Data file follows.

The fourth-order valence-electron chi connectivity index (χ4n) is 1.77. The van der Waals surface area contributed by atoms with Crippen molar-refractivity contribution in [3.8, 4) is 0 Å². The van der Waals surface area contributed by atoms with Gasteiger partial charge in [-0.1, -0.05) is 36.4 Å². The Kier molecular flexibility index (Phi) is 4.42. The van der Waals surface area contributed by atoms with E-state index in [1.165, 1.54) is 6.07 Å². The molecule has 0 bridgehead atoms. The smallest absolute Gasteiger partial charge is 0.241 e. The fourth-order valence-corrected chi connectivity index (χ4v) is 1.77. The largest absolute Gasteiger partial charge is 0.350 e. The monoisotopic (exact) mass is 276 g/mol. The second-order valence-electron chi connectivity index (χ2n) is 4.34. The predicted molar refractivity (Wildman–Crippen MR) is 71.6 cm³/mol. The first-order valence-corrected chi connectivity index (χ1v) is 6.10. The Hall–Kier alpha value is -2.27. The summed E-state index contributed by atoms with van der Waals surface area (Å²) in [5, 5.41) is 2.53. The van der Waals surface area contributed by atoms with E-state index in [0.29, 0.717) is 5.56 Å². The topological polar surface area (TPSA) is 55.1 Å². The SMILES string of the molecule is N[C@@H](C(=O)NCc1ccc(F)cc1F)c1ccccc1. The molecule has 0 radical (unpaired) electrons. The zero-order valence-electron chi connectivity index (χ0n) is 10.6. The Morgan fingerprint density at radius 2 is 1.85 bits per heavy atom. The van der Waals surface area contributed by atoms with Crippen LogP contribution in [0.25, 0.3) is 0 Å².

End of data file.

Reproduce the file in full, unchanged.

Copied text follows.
The fourth-order valence-electron chi connectivity index (χ4n) is 1.77. The van der Waals surface area contributed by atoms with Crippen molar-refractivity contribution in [3.8, 4) is 0 Å². The van der Waals surface area contributed by atoms with Gasteiger partial charge in [-0.1, -0.05) is 36.4 Å². The Kier molecular flexibility index (Phi) is 4.42. The van der Waals surface area contributed by atoms with E-state index in [1.165, 1.54) is 6.07 Å². The molecule has 0 bridgehead atoms. The smallest absolute Gasteiger partial charge is 0.241 e. The fourth-order valence-corrected chi connectivity index (χ4v) is 1.77. The largest absolute Gasteiger partial charge is 0.350 e. The monoisotopic (exact) mass is 276 g/mol. The second-order valence-electron chi connectivity index (χ2n) is 4.34. The predicted molar refractivity (Wildman–Crippen MR) is 71.6 cm³/mol. The first-order valence-corrected chi connectivity index (χ1v) is 6.10. The Hall–Kier alpha value is -2.27. The summed E-state index contributed by atoms with van der Waals surface area (Å²) in [5, 5.41) is 2.53. The van der Waals surface area contributed by atoms with E-state index in [0.29, 0.717) is 5.56 Å². The topological polar surface area (TPSA) is 55.1 Å². The SMILES string of the molecule is N[C@@H](C(=O)NCc1ccc(F)cc1F)c1ccccc1. The molecule has 0 radical (unpaired) electrons. The zero-order valence-electron chi connectivity index (χ0n) is 10.6. The Morgan fingerprint density at radius 2 is 1.85 bits per heavy atom. The van der Waals surface area contributed by atoms with Crippen LogP contribution in [0.25, 0.3) is 0 Å².